In the age of Automated Teller Machines (ATMs) and electronic-bills, what foreign financial institution wants to get stuck with a vast horde of workers with lifetime employment guarantees?
Make Korea Listings Attractive by Ending Corporate Governance Discount
Hundreds of large North American and European companies have stock listings in Hong Kong and Singapore, and Korea would like its stock market to attract some of this business for its financial hub plan. However, large international public companies will not be willing to list on a market suffering from a corporate governance discount, such as Korea.
Korean regulators waste a lot of time promulgating petty business controls, which impede the healthy monopolistic impulses of listed companies. Such controls do nothing to alleviate the ``Korea Discount.’’ Instead, why not unleash Korea’s pension funds?
In North America and Western Europe, there are pension funds, such as CalPERS, which defend the interests of their clients by voting their large stakes to boost share price and dividends, courageous enough to declare war on the biggest CEOs in America.
In Korea, there is $378 billion of pension money, but only about 10 percent of it is invested in the equities market, compared with 65 percent, for example, in Australia.
And, unlike CalPERS, that 10 percent always rubber-stamps any and all value-destroying mismanagement.
Just imagine how fast the ``Korea Discount’’ would disappear if Korea’s vast pension funds had a normal equity allocation and aggressively voted their shares for management whose practices boost dividends and share price.
Do Not Renege Treaties
Another stated goal of the financial hub initiative in Korea is ``internationalization of financial transactions.’’ If international financial institutions are to be attracted to Korea, then they will certainly expect all treaties designed to facilitate business transactions to be honored.
Korea’s Special Withholding Procedure, which took effect on July 1, 2006, does exactly the opposite.
Your financial institution may get 100 percent rock-solid approval from the authorities of one of Korea’s treaty partners, but Korea’s Special Withholding Procedure establishes a new, grueling 11-point permission process, basically overruling the treaty partner’s approval of your local presence.
It’s like Korea is enacting laws in other countries. No other country in the world has a treaty-killing procedure like this.
We live in a world of multinational companies, which have offices around the world. These companies have an obligation to their shareholders to boost profits in any way they can, including minimizing taxes jurisdictionally.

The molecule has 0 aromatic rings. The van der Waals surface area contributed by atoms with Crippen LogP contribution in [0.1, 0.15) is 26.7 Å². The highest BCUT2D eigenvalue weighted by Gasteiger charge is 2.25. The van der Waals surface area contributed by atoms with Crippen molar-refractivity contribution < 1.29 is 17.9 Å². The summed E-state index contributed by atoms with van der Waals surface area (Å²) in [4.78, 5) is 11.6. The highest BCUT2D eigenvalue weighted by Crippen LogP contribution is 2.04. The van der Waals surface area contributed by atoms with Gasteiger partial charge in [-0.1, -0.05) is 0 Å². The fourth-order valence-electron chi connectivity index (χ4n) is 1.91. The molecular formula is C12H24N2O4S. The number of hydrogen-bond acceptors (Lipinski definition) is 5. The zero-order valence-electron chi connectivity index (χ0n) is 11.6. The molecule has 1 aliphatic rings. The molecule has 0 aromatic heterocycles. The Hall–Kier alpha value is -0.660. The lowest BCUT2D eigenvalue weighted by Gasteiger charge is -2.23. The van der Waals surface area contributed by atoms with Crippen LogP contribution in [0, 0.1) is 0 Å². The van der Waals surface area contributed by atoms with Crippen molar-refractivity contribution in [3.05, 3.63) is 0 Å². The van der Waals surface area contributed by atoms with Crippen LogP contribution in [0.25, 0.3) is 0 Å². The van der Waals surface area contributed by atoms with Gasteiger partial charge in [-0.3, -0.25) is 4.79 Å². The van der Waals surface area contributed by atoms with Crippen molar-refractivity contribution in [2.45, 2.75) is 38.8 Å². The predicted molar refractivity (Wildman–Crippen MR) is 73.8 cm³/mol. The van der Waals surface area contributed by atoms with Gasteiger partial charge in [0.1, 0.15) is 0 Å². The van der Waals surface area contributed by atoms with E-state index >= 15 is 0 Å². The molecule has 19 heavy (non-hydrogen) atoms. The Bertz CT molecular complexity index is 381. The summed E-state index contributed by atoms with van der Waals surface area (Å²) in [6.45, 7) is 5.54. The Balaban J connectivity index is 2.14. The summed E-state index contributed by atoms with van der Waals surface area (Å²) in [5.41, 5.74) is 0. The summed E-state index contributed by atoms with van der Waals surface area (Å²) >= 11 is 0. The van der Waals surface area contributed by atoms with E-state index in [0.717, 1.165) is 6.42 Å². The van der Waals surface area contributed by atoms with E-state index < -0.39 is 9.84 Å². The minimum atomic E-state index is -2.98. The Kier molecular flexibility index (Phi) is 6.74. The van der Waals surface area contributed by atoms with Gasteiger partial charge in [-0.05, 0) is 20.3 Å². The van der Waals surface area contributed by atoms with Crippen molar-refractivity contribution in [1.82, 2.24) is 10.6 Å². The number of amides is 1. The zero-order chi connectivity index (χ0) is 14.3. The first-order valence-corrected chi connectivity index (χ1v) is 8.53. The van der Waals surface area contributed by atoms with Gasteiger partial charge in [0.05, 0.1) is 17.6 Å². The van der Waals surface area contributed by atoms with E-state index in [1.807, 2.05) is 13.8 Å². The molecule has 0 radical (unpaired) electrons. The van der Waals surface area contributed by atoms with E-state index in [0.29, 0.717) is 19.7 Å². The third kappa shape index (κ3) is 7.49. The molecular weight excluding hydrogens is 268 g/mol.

It’s no different than selling your cars in Switzerland because it’s more profitable to do so. Sophisticated international financial institutions will simply avoid Korea if it reneges its taxation treaties with the Special Withholding Procedure and other hostile policies.
End Tax Discrimination Against Foreign Financial Institutions
A stated goal of the financial hub initiative in Korea is a ``foreigners-friendly environment.’’ If foreign financial institutions are to be attracted to Korea, they want to know they will be on a level playing field with domestic financial institutions, especially regarding taxation.
But just last month, Korea’s Assembly passed a bill giving tax exemptions on funds investing in overseas stocks, but these funds had to be locally-based, and funds set up by foreign asset management firms in foreign nations were excluded.
Major players like Fidelity had no choice but to set up awkward and costly ``mirror funds’’ based in Korea as a workaround.
Also, foreign investment companies and pension funds must pay a 0.30 percent transaction tax with every stock sale they make.
For a $100 million fund with a 100 percent turnover ratio, that 0.30 percent adds up to a lot of money.
Korean investment companies and pension funds, however, get favored treatment, and instead pay zero transaction tax. You won’t find either of these discriminatory tax policies in a real financial hub like Hong Kong, and they certainly are a disincentive to international financial institutions.
The purpose of the five suggestions above was to show the vast gulf between the rosy dreams of the financial hub initiative in Korea, and the depressing reality of xenophobic government policy today.
Not too long ago, the Financial Times described Korea as having ``one foot on the accelerator and one foot on the brake.’’ I think this is a very apt description.